Speaking of controversy, Mark McInnes, the company's CEO, has also had his share of media attention, after he left his former employer, David Jones, amid allegations of improper conduct. McInnes has also been accused of underinvesting in David Jones stores during his reign as the department store's boss.

While neither man has had a smooth path in the business world to this point, we are impressed by their retailing nous and track records. Lew and McInnes have also attracted talent to the management ranks and board table to bolster the business' retailing expertise, while at the same time keeping a close eye on costs.

The Competition

Retail is a notoriously tough business. Fashion retail doubly so. Seasons ‚Äď and fashions ‚Äď come and go quickly, and some¬†bad decisions by its buying team can lead to lower sales and high levels of unsold inventory.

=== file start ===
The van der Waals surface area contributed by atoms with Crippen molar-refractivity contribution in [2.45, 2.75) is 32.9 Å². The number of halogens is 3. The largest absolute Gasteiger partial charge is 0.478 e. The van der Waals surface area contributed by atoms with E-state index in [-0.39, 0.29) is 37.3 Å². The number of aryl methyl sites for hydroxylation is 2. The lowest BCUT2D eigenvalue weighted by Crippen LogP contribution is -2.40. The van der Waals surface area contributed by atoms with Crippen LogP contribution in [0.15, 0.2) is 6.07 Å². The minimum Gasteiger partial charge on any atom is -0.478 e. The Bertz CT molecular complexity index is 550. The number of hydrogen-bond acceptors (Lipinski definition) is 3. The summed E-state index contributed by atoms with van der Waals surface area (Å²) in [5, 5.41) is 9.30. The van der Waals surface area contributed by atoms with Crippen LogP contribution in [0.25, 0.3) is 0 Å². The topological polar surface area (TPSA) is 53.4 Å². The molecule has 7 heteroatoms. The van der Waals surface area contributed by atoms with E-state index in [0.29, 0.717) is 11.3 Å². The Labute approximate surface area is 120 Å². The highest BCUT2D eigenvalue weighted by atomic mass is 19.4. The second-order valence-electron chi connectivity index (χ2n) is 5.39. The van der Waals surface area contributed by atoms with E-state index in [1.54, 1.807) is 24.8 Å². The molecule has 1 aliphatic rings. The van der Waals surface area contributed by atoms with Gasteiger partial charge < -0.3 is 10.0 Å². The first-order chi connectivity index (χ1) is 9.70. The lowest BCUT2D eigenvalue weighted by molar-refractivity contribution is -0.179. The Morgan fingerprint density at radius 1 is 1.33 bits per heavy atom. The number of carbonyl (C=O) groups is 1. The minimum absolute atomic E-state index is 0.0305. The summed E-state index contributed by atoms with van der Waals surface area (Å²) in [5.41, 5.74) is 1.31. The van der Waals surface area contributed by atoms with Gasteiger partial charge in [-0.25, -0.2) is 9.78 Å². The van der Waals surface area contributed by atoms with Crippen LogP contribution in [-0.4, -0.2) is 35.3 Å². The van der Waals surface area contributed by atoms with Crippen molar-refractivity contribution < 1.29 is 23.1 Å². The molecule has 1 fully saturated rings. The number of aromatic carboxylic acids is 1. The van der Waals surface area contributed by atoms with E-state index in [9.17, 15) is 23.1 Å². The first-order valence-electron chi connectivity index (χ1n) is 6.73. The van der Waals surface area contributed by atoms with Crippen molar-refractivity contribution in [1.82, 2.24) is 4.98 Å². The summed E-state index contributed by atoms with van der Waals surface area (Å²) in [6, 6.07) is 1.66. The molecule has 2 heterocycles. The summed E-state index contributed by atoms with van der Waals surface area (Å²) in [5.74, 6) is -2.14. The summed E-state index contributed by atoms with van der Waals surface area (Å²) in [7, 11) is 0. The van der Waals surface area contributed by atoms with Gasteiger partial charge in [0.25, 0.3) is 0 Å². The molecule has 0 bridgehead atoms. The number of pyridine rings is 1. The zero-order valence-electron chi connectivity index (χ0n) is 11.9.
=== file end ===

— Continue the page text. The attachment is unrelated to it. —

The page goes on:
Source: Premier Investments

While many companies blame the weather for bad sales (but interestingly enough, never credit the weather for good sales!), fashion retailing is one business where the weather does play an important part.

A winter season that arrives a month late due to an unseasonably warm start to June, or a summer that has colder¬†than usual maximum temperatures really can impact consumers' buying habits ‚Äď and that's bad news for a company that has limited season lengths and quickly changing fashions to deal with.

Thus far, and particularly under McInnes' management, Premier seems to be doing a good job of managing its inventory, keeping it 'fresh', in the industry parlance.

It'll need to, with more and more overseas retailers looking to stake their claims here in Australia. Global fashion brands Zara, H&M, Topshop and others are arriving down under and are hoping to steal customers from Premier's stores.